This work is an interesting analysis of some texts written by European women who visited Mexico from 1839 until the end of that century.
The authors, Nora Marisa León-Real Méndez and Blanca López de Mariscal, who are members of the Communication, Discourse and Culture Research Group, portray the vision of these women when arriving in Mexico, which was, as they mention, “permeated by their own otherness, that of being a feminine subject within the universe of travel stories, which at that time was predominantly masculine”.
The book analyzes five texts written by European women: the Scottish Frances Calderón de la Barca; the Austrian Paula Kolonitz; the English Alice Dixon Le Plongeon and Ethel Tweedie, and the Irish Mary Elizabeth Blake and Margaret F. Sullivan. Those texts were published almost immediately after they traveled throughout Mexico, all during the 19th century.
Dr. León-Real Méndez and Dr. López de Mariscal emphasize that, by reading this book, we can also compare the diverse observations and interpretations the explorers made about Mexico as they described the country they were discovering.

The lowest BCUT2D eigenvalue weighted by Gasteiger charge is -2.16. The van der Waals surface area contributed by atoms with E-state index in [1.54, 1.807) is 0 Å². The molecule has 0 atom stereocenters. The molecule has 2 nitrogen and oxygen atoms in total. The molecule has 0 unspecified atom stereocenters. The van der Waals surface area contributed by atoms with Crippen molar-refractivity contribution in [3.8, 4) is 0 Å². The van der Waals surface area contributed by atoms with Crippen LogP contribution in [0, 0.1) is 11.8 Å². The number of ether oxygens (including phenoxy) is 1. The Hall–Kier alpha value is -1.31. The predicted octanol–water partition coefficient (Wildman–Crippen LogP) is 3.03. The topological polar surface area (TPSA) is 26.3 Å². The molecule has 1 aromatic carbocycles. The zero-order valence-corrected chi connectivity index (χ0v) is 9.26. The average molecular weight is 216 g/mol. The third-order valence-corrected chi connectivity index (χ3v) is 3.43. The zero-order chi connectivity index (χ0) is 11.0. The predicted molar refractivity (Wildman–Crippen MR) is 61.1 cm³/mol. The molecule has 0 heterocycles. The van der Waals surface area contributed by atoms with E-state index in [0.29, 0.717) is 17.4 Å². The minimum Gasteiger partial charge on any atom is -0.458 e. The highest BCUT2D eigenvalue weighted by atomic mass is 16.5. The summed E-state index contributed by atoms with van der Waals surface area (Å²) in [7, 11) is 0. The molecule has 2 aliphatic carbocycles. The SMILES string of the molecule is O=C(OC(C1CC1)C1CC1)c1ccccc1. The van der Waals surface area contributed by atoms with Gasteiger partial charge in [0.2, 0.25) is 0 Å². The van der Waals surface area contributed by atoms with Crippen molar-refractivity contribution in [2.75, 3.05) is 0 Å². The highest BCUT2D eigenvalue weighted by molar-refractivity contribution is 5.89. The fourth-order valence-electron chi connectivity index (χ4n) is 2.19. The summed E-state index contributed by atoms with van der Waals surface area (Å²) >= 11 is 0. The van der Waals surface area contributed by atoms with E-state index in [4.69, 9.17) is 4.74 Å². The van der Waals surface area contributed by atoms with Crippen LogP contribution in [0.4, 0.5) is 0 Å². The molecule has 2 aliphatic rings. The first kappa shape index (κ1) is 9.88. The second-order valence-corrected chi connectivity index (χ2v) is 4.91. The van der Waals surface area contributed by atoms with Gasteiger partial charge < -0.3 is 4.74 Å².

“You can also see the evolution in the situation of European women – gaining ground in the struggle for their individuality – as well as a transformation in the way they see and represent Mexico,” they remarked.
Another aspect worth studying is the evolution perceived in the stories of these travelers when they detached themselves from the initial purpose of their journey, which was completely linked to their husbands’ agendas, and began to write stories inspired by their personal interest in exploring the country. It is then, according to the authors of this book, that “Mexico, as described in these texts, expands, enriches itself, and takes on a life that is independent of the expectations one has of it”.